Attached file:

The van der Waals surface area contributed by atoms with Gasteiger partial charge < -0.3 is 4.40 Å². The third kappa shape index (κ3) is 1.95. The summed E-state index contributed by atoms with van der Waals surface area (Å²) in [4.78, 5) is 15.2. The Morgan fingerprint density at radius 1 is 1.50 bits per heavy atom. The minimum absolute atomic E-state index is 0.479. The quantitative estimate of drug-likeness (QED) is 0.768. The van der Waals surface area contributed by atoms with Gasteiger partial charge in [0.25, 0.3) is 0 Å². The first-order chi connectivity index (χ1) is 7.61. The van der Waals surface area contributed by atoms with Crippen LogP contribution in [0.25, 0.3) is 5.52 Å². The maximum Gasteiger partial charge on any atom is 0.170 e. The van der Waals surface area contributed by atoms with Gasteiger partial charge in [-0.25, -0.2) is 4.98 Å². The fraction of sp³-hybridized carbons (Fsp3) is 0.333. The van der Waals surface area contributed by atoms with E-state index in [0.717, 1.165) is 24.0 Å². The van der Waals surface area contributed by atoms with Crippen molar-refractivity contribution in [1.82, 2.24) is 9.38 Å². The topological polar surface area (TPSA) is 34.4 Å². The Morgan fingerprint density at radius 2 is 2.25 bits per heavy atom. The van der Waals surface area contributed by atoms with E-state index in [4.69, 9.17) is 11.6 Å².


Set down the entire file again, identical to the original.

The van der Waals surface area contributed by atoms with Gasteiger partial charge < -0.3 is 4.40 Å². The third kappa shape index (κ3) is 1.95. The summed E-state index contributed by atoms with van der Waals surface area (Å²) in [4.78, 5) is 15.2. The Morgan fingerprint density at radius 1 is 1.50 bits per heavy atom. The minimum absolute atomic E-state index is 0.479. The quantitative estimate of drug-likeness (QED) is 0.768. The van der Waals surface area contributed by atoms with Gasteiger partial charge in [0.25, 0.3) is 0 Å². The first-order chi connectivity index (χ1) is 7.61. The van der Waals surface area contributed by atoms with Crippen LogP contribution in [0.25, 0.3) is 5.52 Å². The maximum Gasteiger partial charge on any atom is 0.170 e. The van der Waals surface area contributed by atoms with Gasteiger partial charge in [-0.25, -0.2) is 4.98 Å². The fraction of sp³-hybridized carbons (Fsp3) is 0.333. The van der Waals surface area contributed by atoms with E-state index in [0.717, 1.165) is 24.0 Å². The van der Waals surface area contributed by atoms with Crippen molar-refractivity contribution in [1.82, 2.24) is 9.38 Å². The topological polar surface area (TPSA) is 34.4 Å². The Morgan fingerprint density at radius 2 is 2.25 bits per heavy atom. The van der Waals surface area contributed by atoms with E-state index in [4.69, 9.17) is 11.6 Å².